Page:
Developing new ideas for productive, sustainable agriculture and its benefits takes time and money. The Sustainable Agriculture Research and Education program, also known as SARE, offers grants and outreach to farmers, ranchers, researchers, and ag professionals.
SARE is run by four regional offices. Judy Gifford is a program liason in Maryland. She says the program supports innovative research to explore new practices and promote sustainability on the farm.
"We've funded cover crop research, we've done pasture research, we do research on minimum tillage, rotations, pest control, alternative pollinators, season extension, all kinds of ideas."
Gifford says the farmers coordinate their projects with university extension offices, the Natural Resources Conservation Service, and other organizations. How the entities work together depends on the type of grant.
"We have what we call the mini-grants, and one is a farmer grant," says Gifford. "They come up with the idea and with an advisor, who's normally an extension agent, they write their proposal. The partnership grant is very similar except it's written by the extension agent with a strong farmer input in designing the research. And then the research and education programs are run by extension personnel, but it has to have a farmer involved in the idea, and it has to be driven by farmers."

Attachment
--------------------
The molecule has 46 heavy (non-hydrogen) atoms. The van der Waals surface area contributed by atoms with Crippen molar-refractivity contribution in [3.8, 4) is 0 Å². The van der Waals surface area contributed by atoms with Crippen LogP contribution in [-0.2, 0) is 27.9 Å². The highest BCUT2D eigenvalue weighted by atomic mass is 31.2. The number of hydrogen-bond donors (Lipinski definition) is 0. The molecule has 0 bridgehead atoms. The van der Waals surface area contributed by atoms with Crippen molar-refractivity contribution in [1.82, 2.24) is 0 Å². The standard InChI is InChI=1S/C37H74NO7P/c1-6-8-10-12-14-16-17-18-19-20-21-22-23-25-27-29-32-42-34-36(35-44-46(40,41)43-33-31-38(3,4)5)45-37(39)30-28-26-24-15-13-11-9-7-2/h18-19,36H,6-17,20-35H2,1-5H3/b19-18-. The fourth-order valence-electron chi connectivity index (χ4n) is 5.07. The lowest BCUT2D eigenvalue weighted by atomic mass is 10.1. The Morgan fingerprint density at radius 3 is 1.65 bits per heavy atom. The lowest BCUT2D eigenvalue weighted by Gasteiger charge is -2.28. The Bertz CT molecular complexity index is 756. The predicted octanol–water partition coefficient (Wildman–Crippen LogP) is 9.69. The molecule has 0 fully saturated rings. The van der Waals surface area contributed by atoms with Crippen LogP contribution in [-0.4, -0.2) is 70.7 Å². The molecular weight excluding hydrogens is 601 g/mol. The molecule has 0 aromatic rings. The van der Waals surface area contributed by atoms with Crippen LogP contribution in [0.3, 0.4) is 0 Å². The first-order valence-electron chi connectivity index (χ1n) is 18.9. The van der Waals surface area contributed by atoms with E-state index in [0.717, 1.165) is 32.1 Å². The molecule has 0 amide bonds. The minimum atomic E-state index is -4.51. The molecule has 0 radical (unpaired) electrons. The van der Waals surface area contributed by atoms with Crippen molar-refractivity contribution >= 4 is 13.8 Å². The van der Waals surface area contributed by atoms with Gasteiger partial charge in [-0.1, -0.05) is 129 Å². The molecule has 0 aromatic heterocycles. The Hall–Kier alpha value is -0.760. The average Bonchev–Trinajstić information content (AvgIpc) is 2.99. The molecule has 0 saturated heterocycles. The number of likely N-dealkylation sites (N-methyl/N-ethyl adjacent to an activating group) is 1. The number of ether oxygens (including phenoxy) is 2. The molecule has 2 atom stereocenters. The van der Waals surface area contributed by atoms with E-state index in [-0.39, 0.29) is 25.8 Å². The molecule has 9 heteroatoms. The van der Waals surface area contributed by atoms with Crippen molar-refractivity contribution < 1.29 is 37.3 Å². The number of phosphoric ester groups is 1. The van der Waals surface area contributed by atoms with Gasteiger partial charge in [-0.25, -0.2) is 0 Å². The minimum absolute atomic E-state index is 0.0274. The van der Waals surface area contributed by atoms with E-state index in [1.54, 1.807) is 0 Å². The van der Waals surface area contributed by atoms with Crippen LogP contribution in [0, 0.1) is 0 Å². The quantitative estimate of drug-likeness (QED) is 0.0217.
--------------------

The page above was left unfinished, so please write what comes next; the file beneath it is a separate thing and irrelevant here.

SARE is funded by the USDA and the grant money can be used to pay for time, supplies, and outreach the recipients might do to share the information with other farmers.
The grants are competitive and come in two sizes – large, multi-year projects up to $300,000, and smaller shorter-term projects of $15,000 or less.
Writing a grant can be intimidating, so here are some tips to help you put a SARE proposal together
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